The story of Swedish born Peter Skyllberg, a 44 year old man who survived for two months trapped in his car, has been investigated by experts. It is said that the human body can only go without food for 3 weeks, but Skyllberg said he ate snow by the handfuls to stay alive in -22 Fahrenheit temperatures. His car was found in Northern Sweden buried in snow, about a half mile off the main road on December 19, 2011. Photographs reveal that there were empty food wrappers and drink bottles, so it is unclear if Skyllberg is telling the truth.
Experts claim his story is impossible to believe, not only due to the lack of food for such a long period of time, but for the body to not suffer from hypothermia in below zero temperatures. However, there are other similar stories where a Japanese hiker lived for 24 days without food and water after going missing in 2006. When Mitsutaka Uchikoshi was found his body temperature had plummeted to 71 degrees Fahrenheit. Even a drop of 3 degrees in body temperature is enough to cause a person to shake uncontrollably. Uchikoshi survived a drop of 29 degrees and lived to tell about it. When he was finally found he was treated for a few health conditions, but mainly for severe hypothermia. His survival left doctors baffled.
Then there is the story of the 56 year old British woman Rita Chretien, who was found alive after almost 50 days in the wilderness of Nevada, living off only sweets, trail mix, and water from nearby streams. Her husband had gone in search of help after they became stranded, and never found his way back to her. She was later found alert and speaking, with her only main problem being that she lost between 20 and 30 pounds.
You never know when you might become stranded somewhere without food or water, but some people do it as a challenge, such as celebrity David Blaine. In 2003, the famous illusionist suspended himself in a glass box near the River Thames, surviving 44 days without food. Then there are those who use food deprivation as a display of disobedience, such as Mahatma Gandhi, who refused food for 21days in the 1940s, taking only sips of water throughout the entire three weeks.
Out of all these scenarios, Skyllberg’s survival of 60 days without food is still confusing experts. Southampton University’s senior Lecturer of Medicine and Nutrition Dr. Mike Stroud, who crossed Antartica with Sir Ranulph Fiennes, a British veteran adventurer, claims it is possible to live without food for 60 days. “It is at the bounds of possibility but not completely untenable. That is about the time hunger strikers in prisons tend to die, but they are normally in warmer conditions.”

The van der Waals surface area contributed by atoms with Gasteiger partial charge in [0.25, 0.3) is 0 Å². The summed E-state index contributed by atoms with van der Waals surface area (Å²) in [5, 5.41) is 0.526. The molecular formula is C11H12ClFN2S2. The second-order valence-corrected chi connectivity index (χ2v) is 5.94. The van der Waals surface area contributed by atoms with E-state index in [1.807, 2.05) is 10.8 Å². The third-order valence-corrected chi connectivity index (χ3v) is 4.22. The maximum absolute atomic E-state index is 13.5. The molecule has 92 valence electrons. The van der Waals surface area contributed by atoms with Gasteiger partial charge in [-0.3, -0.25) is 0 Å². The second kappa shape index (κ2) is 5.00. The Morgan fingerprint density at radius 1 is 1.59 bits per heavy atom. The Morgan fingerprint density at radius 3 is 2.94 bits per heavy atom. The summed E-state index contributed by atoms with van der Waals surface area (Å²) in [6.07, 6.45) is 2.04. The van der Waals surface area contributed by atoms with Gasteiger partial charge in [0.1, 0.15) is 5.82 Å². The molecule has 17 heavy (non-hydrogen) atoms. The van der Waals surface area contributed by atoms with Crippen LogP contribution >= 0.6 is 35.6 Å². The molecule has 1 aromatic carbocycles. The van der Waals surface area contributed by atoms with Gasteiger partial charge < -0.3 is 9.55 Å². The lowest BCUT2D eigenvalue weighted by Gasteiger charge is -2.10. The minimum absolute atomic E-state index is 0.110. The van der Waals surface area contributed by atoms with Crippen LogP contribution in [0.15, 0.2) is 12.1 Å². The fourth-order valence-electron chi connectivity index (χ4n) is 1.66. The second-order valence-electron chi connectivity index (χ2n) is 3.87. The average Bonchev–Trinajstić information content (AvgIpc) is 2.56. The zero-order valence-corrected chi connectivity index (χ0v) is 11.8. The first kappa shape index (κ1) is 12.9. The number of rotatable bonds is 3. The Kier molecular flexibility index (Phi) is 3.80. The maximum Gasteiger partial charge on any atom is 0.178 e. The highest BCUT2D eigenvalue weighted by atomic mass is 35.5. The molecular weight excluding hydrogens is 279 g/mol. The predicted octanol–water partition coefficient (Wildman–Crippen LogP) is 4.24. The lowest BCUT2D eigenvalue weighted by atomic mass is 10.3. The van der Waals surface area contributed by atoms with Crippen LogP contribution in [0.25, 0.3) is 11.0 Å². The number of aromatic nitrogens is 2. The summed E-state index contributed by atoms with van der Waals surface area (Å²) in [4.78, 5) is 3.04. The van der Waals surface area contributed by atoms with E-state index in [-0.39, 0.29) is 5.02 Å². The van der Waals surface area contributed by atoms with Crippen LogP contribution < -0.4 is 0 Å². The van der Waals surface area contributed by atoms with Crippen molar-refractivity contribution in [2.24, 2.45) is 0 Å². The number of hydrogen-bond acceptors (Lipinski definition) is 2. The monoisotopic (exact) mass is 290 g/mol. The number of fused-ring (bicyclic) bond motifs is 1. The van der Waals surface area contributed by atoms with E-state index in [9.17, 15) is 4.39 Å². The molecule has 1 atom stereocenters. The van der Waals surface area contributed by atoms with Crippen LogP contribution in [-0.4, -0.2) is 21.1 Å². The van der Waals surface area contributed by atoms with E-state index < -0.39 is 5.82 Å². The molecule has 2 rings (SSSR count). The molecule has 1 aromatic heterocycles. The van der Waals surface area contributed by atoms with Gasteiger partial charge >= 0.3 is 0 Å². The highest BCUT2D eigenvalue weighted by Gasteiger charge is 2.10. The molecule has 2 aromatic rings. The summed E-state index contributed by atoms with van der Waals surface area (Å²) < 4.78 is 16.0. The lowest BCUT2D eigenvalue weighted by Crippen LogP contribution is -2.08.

There also was a prisoner in 1982 who went on a 66 day hunger strike in Maze Prison in Northern Ireland. The Republican inmate Bobby Sands ended up losing his life. According to Stroud, your metabolism and its ability to slow down, conserving energy, can mean life of death, while your body fat levels don’t matter as much as you think.
“The average resting human body, doing absolutely nothing, produces about 100 watts of body heat, which could function a light bulb, but under these circumstances the body will begin to make less and less heat to keep you warm. That’s where a heavier body would have more of an advantage,” said Stroud.
As we are deprived of food, our organs begin to shut down, but it could happen over a span of 60 days for some people. British Dietetics Association spokeswoman Catherine Collins tells us that “the body can remodel during starvation to minimize the amount of calories it needs.”
The body lives off glucose when its food supply is cut off. Glycogen, stored in the muscles and liver, gets converted to glucose for the body to feed off. After glucose is used up, the body turns to fat storage, which is converted to ketones for energy. Next the body looks for protein recycled from muscles. This is when muscle and tissue begin to deteriorate. Loss of muscle slows the metabolism, causing the body to burn calories much more slowly. Once this happens, you can live off far fewer calories.
Since Skyllberg was confined to his car, he was not expending energy, therefore he was conserving calories and the body’s need for more food. Also, being inside the car protected him from deadly infections, and the snow insulated him, the same way an igloo would. Those factors combined may be the reason why he was able to live for so long.
The last part of the equation in survival is the mental state of mind. The University of Nottingham’s professor of psychology, health, and social care Stephen Joseph explains it this way. “People can go into flight or fight mode, and will have adrenalin coursing through them. Those adrenalin surges are important because they will determine how people survive.”